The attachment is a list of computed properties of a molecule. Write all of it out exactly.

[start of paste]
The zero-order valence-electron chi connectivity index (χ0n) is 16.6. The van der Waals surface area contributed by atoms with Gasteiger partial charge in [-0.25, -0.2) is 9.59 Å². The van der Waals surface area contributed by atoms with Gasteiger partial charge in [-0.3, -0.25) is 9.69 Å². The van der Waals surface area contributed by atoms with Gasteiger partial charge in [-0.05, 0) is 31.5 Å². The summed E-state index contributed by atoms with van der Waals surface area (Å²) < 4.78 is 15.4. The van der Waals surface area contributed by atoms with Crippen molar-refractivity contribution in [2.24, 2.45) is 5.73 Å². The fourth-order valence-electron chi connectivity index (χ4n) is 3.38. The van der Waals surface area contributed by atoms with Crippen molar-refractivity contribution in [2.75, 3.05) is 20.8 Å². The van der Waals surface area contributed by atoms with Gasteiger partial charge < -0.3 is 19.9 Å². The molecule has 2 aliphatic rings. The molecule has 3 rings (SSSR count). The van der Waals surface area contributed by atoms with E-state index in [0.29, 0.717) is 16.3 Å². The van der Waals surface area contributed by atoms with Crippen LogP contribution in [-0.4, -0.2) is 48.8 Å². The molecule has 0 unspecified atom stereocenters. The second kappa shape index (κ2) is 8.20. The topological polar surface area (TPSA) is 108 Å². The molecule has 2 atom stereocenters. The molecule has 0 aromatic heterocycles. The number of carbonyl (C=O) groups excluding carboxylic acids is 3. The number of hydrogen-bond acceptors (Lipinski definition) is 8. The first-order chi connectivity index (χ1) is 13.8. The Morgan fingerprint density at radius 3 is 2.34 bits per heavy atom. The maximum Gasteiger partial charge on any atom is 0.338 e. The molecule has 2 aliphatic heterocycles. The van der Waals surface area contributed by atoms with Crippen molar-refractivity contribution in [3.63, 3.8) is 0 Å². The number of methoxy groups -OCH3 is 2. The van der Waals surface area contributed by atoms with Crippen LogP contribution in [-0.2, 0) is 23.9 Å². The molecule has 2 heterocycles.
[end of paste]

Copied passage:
The zero-order valence-electron chi connectivity index (χ0n) is 16.6. The van der Waals surface area contributed by atoms with Gasteiger partial charge in [-0.25, -0.2) is 9.59 Å². The van der Waals surface area contributed by atoms with Gasteiger partial charge in [-0.3, -0.25) is 9.69 Å². The van der Waals surface area contributed by atoms with Gasteiger partial charge in [-0.05, 0) is 31.5 Å². The summed E-state index contributed by atoms with van der Waals surface area (Å²) < 4.78 is 15.4. The van der Waals surface area contributed by atoms with Crippen molar-refractivity contribution in [2.24, 2.45) is 5.73 Å². The fourth-order valence-electron chi connectivity index (χ4n) is 3.38. The van der Waals surface area contributed by atoms with Crippen molar-refractivity contribution in [2.75, 3.05) is 20.8 Å². The van der Waals surface area contributed by atoms with Gasteiger partial charge < -0.3 is 19.9 Å². The molecule has 2 aliphatic rings. The molecule has 3 rings (SSSR count). The van der Waals surface area contributed by atoms with E-state index in [0.29, 0.717) is 16.3 Å². The van der Waals surface area contributed by atoms with Crippen LogP contribution in [-0.4, -0.2) is 48.8 Å². The molecule has 0 unspecified atom stereocenters. The second kappa shape index (κ2) is 8.20. The topological polar surface area (TPSA) is 108 Å². The molecule has 2 atom stereocenters. The molecule has 0 aromatic heterocycles. The number of carbonyl (C=O) groups excluding carboxylic acids is 3. The number of hydrogen-bond acceptors (Lipinski definition) is 8. The first-order chi connectivity index (χ1) is 13.8. The Morgan fingerprint density at radius 3 is 2.34 bits per heavy atom. The maximum Gasteiger partial charge on any atom is 0.338 e. The molecule has 2 aliphatic heterocycles. The van der Waals surface area contributed by atoms with Crippen molar-refractivity contribution in [3.63, 3.8) is 0 Å². The number of methoxy groups -OCH3 is 2. The van der Waals surface area contributed by atoms with Crippen LogP contribution in [-0.2, 0) is 23.9 Å². The molecule has 2 heterocycles.